Strained hybrid perovskite thin films and their impact on the intrinsic stability of perovskite solar cells

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Science Advances  17 Nov 2017:
Vol. 3, no. 11, eaao5616
DOI: 10.1126/sciadv.aao5616


Organic-inorganic hybrid perovskite (OIHP) solar cells have achieved comparable efficiencies to those of commercial solar cells, although their instability hinders their commercialization. Although encapsulation techniques have been developed to protect OIHP solar cells from external stimuli such as moisture, oxygen, and ultraviolet light, understanding of the origin of the intrinsic instability of perovskite films is needed to improve their stability. We show that the OIHP films fabricated by existing methods are strained and that strain is caused by mismatched thermal expansion of perovskite films and substrates during the thermal annealing process. The polycrystalline films have compressive strain in the out-of-plane direction and in-plane tensile strain. The strain accelerates degradation of perovskite films under illumination, which can be explained by increased ion migration in strained OIHP films. This study points out an avenue to enhance the intrinsic stability of perovskite films and solar cells by reducing residual strain in perovskite films.


Organic-inorganic hybrid perovskites (OIHPs) are regarded as one of the most promising candidates for solar cells due to their extraordinary optoelectronic properties for photon-to-electron conversion, as well as their solution processability (13), large light absorption coefficient (4), long diffusion length (59), and large carrier mobility (10). In the past few years, the power conversion efficiency (PCE) of OIHP solar cells with a size of a few square millimeters has increased to more than 22% (11), and the PCE of larger-area (>1-cm2) OIHP pixel devices has exceeded 20% (12). However, instability problems remain as the largest challenge for commercialization of OIHP solar cells (13). OIHPs are reported to be sensitive to many external stimuli, such as moisture (1416), oxygen (17), and ultraviolet light (1820). The corrosion of charge transport layers (21) or common metal electrodes by OIHPs (22, 23) represents another important channel of cell failure. To enhance device stability, encapsulation techniques are being developed to protect OIHP solar cells from the ambient environment (2426), and alternative corrosion-resistive metal electrodes (2731), corrosion-blocking layers (3234) that separate OIHP films from metal electrodes, and charge transport layers have been explored. On the other hand, there are far fewer studies on the intrinsic instability mechanism in OIHP films, although the intrinsic instability may dominate device degradation once the degradation caused by external stimuli is solved for OIHP solar cells. Once the degradation of the perovskite devices by external stimuli is suppressed, the intrinsic stability of perovskite films will impose the limitation on the stability of perovskite solar cells. Jacobsson et al. (35) reported a large thermal expansion coefficient of methylammonium lead iodide perovskites and raised the concern of thermally induced instability of perovskite solar cells during day/night operation. However, it is not yet clear how the large thermal expansion coefficient affects not only the quality of perovskite films but also the intrinsic stability of perovskite films.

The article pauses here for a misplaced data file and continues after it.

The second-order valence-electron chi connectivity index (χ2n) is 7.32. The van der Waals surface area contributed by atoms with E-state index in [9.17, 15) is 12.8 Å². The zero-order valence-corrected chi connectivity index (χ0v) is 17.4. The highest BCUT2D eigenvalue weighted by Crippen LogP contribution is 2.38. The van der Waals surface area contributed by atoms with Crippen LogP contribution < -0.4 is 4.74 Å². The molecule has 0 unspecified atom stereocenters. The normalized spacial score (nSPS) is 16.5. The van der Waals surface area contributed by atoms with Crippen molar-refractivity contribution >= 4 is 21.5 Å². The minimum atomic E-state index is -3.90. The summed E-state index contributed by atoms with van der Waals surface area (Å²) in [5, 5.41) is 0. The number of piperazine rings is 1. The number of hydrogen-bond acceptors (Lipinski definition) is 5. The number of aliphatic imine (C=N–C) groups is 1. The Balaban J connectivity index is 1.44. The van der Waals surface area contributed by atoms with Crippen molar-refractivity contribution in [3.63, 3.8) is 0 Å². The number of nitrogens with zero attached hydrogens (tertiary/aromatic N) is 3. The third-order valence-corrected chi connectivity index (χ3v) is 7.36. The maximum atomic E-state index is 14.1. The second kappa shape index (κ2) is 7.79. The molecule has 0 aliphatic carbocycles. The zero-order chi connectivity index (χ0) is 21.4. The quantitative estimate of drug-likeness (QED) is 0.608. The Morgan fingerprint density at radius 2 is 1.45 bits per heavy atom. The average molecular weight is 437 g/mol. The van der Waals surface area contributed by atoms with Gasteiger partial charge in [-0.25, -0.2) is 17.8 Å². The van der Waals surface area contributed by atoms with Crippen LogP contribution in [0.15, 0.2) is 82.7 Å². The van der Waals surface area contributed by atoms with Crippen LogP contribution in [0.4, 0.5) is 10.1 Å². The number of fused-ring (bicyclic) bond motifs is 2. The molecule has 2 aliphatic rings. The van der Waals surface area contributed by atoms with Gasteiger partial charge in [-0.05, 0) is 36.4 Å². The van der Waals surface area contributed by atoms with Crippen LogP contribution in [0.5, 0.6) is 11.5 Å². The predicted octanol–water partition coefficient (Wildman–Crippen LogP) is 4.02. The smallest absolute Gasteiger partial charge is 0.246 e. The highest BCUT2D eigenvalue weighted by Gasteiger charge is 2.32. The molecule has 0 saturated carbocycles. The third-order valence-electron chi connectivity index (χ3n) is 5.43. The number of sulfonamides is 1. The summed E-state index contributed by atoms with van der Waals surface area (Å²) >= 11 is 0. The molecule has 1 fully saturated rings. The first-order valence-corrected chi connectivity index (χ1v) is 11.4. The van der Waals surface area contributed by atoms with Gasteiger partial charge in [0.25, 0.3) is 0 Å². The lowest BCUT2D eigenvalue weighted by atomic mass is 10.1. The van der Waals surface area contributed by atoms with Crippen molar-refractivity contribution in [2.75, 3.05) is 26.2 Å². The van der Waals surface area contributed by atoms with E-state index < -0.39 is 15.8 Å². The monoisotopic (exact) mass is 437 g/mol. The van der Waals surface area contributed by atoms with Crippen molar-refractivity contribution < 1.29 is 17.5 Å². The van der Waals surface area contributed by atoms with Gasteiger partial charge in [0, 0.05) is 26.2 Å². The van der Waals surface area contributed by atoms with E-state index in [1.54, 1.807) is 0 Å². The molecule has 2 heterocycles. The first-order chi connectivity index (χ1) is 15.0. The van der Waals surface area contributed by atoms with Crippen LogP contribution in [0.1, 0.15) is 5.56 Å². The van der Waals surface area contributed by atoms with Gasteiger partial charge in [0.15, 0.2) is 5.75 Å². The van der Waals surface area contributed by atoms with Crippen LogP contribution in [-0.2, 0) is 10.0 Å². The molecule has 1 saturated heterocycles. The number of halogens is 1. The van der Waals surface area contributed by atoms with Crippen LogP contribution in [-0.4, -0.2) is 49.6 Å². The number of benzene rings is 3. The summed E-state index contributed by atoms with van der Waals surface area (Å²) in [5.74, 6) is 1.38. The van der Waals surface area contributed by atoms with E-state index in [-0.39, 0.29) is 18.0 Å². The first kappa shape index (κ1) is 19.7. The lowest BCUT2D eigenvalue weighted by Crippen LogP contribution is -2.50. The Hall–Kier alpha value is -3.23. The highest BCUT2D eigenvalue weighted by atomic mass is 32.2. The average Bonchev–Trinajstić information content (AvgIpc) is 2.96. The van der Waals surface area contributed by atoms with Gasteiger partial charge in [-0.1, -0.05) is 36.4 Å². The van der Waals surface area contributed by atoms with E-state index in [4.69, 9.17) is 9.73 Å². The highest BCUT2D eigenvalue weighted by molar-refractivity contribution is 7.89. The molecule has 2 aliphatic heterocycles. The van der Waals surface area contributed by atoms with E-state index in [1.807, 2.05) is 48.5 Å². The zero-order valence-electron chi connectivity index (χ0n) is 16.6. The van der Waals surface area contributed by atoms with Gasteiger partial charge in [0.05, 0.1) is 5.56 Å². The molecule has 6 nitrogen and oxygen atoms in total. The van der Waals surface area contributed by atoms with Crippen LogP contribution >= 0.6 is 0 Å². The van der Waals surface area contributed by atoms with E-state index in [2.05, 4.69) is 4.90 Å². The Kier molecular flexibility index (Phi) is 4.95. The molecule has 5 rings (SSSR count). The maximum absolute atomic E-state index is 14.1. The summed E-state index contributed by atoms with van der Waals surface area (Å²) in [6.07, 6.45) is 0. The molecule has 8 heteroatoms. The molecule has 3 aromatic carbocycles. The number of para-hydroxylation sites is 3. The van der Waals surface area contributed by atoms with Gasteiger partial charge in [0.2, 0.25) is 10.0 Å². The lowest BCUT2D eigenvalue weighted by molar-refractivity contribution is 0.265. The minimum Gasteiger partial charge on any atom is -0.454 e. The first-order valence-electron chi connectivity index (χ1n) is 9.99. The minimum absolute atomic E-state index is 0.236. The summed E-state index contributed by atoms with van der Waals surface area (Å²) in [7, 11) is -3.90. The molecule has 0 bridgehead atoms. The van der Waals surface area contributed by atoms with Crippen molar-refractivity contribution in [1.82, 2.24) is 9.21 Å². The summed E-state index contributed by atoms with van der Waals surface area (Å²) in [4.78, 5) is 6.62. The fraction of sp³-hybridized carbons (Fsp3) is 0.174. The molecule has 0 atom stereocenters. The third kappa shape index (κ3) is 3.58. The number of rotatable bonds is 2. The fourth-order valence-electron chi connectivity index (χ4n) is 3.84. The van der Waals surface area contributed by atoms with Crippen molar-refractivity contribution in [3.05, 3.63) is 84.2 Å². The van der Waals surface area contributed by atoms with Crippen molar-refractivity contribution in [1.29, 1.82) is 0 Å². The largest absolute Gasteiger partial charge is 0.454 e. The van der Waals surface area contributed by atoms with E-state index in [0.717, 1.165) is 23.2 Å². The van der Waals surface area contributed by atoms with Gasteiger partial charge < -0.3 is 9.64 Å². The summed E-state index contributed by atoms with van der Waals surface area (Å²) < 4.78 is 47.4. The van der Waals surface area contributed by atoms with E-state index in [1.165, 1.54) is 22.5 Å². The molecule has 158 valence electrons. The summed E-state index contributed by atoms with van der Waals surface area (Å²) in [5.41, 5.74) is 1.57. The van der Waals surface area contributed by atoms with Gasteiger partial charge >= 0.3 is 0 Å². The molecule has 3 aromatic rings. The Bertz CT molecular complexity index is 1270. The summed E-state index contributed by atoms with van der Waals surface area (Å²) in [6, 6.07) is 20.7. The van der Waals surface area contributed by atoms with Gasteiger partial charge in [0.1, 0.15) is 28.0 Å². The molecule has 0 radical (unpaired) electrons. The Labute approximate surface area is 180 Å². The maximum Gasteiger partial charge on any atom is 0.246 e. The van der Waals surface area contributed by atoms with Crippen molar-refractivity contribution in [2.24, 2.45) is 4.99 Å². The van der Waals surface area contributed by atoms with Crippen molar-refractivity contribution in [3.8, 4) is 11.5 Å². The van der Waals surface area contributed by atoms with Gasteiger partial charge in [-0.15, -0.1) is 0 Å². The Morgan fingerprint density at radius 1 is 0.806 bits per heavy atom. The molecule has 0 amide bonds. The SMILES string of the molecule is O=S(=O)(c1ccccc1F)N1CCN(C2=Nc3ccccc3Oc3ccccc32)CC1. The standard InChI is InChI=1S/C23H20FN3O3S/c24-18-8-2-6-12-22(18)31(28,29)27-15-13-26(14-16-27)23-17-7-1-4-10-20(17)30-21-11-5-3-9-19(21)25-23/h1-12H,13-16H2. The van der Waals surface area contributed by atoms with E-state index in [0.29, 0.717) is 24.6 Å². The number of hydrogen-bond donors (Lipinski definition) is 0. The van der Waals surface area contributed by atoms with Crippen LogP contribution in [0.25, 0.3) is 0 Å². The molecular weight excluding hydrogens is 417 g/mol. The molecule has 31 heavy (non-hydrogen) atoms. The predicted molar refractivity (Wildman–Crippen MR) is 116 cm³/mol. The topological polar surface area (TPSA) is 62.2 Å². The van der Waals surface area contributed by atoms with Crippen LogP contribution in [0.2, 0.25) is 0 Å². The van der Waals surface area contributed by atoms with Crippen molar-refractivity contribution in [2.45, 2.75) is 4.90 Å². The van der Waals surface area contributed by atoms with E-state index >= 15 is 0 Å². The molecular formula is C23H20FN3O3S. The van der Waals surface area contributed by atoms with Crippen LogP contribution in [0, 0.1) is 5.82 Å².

Here, we report the observation of lattice strain in OIHP films fabricated by existing methods involving thermal annealing and the study of its impact on the intrinsic stability of OIHP solar cells. The origin of lattice strain and the mechanism of strain-induced instability are revealed. We anticipate that the successful identification and solving of strain-induced degradation represent a direction to improve the intrinsic stability of OIHP solar cells.